What propelled you into oral storytelling?
My little brother Hans. He would ask me to tell him about my dreams and that led him to ask for stories. I enjoyed telling stories and to see how happy that made him.
What is one story you heard that stays with you after many years – and why?
The story about Pippi Longstocking. Pippi is red-haired, freckled, unconventional, and superhumanly strong – able to lift her horse one-handed! She is playful and unpredictable. She often makes fun of unreasonable adults, especially if they are pompous and condescending. And I love her because she teaches both children and adults the value of being different.
What kinds of stories do you tell?
I tell stories from my own life experiences.
What audiences do you like to tell to most? Why?
Children, because they don’t judge. They are being present and being honest.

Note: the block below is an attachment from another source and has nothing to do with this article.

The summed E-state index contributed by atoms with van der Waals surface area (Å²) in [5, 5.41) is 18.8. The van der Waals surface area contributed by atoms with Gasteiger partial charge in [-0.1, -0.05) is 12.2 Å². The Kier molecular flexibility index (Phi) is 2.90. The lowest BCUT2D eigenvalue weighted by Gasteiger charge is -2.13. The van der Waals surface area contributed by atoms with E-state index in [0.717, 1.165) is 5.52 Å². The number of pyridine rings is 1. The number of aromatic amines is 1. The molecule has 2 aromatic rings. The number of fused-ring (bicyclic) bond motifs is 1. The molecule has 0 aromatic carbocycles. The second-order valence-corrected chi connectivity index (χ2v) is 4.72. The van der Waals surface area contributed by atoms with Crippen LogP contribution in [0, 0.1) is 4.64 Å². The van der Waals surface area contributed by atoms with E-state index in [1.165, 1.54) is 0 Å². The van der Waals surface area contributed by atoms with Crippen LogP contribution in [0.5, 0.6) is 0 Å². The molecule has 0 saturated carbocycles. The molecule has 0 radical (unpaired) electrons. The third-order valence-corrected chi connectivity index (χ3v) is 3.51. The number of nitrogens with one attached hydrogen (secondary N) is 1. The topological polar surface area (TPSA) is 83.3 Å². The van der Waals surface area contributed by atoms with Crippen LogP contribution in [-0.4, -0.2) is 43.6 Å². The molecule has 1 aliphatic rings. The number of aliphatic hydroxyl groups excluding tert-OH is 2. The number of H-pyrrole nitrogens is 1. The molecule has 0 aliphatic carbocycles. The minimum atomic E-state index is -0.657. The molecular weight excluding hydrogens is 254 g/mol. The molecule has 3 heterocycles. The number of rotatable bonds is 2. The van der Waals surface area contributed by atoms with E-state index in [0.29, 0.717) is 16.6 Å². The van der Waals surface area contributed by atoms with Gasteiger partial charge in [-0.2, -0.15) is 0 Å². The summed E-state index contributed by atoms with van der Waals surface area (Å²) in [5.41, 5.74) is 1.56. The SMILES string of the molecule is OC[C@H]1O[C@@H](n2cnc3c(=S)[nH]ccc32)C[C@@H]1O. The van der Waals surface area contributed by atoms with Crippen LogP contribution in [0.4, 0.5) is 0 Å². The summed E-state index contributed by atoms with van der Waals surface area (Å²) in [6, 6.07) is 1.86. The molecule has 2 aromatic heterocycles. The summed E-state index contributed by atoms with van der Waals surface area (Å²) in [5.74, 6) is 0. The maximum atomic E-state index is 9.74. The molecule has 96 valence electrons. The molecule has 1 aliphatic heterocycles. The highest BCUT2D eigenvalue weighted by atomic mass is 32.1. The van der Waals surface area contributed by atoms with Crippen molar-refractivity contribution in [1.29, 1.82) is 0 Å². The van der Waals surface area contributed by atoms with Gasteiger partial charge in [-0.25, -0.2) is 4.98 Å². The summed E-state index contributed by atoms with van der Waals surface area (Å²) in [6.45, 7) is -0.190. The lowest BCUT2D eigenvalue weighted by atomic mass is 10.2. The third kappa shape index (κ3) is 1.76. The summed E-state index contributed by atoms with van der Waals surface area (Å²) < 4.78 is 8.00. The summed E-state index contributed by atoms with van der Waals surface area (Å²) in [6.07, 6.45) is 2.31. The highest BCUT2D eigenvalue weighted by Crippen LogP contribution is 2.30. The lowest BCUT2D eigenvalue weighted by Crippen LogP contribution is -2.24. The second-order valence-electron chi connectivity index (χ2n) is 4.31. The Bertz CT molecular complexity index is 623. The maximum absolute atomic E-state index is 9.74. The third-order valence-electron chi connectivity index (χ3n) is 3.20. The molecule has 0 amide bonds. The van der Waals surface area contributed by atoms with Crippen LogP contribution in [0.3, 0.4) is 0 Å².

What would you like to tell a story about but you haven’t done so yet?
I would love to tell stories about my adventures in New Zealand and especially when I met the indigenous Maori people and attended a Maori funeral at a marae, which is a Maori meeting ground.
What is one of the best pieces of storytelling advice you have ever gotten? Who was it from and what was the context?
At VASA’s annual Gathering two years ago in one of the workshops, I got the advice to draw the story on post-it notes. I think it’s a piece of brilliant advice – it keeps me staying on topic. And sorry I don’t remember who gave me that advice. [Editor’s note: Ruth Walkup offered that piece of advice.]